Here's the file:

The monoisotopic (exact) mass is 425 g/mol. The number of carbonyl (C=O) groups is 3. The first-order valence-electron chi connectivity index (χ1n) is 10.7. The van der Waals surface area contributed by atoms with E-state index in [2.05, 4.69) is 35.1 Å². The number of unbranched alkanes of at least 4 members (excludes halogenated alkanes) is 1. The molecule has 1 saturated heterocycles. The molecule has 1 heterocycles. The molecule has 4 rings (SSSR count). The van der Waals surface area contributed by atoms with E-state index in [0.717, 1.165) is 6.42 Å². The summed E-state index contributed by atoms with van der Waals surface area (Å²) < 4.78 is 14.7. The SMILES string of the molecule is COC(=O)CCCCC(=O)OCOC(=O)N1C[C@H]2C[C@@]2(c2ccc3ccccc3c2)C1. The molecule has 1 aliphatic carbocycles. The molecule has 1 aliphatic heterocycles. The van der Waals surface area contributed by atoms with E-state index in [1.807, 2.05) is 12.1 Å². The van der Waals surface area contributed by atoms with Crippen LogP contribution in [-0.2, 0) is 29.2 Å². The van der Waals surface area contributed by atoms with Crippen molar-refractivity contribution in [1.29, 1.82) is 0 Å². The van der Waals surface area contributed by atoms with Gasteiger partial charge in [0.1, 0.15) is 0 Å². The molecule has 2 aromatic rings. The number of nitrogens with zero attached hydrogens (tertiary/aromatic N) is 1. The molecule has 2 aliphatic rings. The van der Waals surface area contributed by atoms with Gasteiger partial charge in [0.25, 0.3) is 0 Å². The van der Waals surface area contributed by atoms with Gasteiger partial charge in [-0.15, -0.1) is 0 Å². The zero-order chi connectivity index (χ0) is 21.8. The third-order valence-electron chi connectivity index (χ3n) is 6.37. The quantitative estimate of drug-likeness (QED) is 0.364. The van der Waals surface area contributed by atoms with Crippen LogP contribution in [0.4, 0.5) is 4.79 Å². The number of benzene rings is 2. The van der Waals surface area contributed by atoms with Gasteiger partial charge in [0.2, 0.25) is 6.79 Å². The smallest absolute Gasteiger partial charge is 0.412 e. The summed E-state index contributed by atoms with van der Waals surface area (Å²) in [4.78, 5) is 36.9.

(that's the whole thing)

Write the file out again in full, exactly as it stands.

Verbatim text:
The monoisotopic (exact) mass is 425 g/mol. The number of carbonyl (C=O) groups is 3. The first-order valence-electron chi connectivity index (χ1n) is 10.7. The van der Waals surface area contributed by atoms with E-state index in [2.05, 4.69) is 35.1 Å². The number of unbranched alkanes of at least 4 members (excludes halogenated alkanes) is 1. The molecule has 1 saturated heterocycles. The molecule has 1 heterocycles. The molecule has 4 rings (SSSR count). The van der Waals surface area contributed by atoms with E-state index in [0.717, 1.165) is 6.42 Å². The summed E-state index contributed by atoms with van der Waals surface area (Å²) < 4.78 is 14.7. The SMILES string of the molecule is COC(=O)CCCCC(=O)OCOC(=O)N1C[C@H]2C[C@@]2(c2ccc3ccccc3c2)C1. The molecule has 1 aliphatic carbocycles. The molecule has 1 aliphatic heterocycles. The van der Waals surface area contributed by atoms with E-state index in [1.807, 2.05) is 12.1 Å². The van der Waals surface area contributed by atoms with Crippen LogP contribution in [-0.2, 0) is 29.2 Å². The van der Waals surface area contributed by atoms with Crippen molar-refractivity contribution in [1.29, 1.82) is 0 Å². The van der Waals surface area contributed by atoms with Gasteiger partial charge in [0.1, 0.15) is 0 Å². The molecule has 2 aromatic rings. The number of nitrogens with zero attached hydrogens (tertiary/aromatic N) is 1. The molecule has 2 aliphatic rings. The van der Waals surface area contributed by atoms with Gasteiger partial charge in [0.25, 0.3) is 0 Å². The van der Waals surface area contributed by atoms with Gasteiger partial charge in [-0.15, -0.1) is 0 Å². The zero-order chi connectivity index (χ0) is 21.8. The third-order valence-electron chi connectivity index (χ3n) is 6.37. The quantitative estimate of drug-likeness (QED) is 0.364. The van der Waals surface area contributed by atoms with Crippen LogP contribution in [0.4, 0.5) is 4.79 Å². The number of benzene rings is 2. The van der Waals surface area contributed by atoms with Gasteiger partial charge in [0.2, 0.25) is 6.79 Å². The smallest absolute Gasteiger partial charge is 0.412 e. The summed E-state index contributed by atoms with van der Waals surface area (Å²) in [4.78, 5) is 36.9.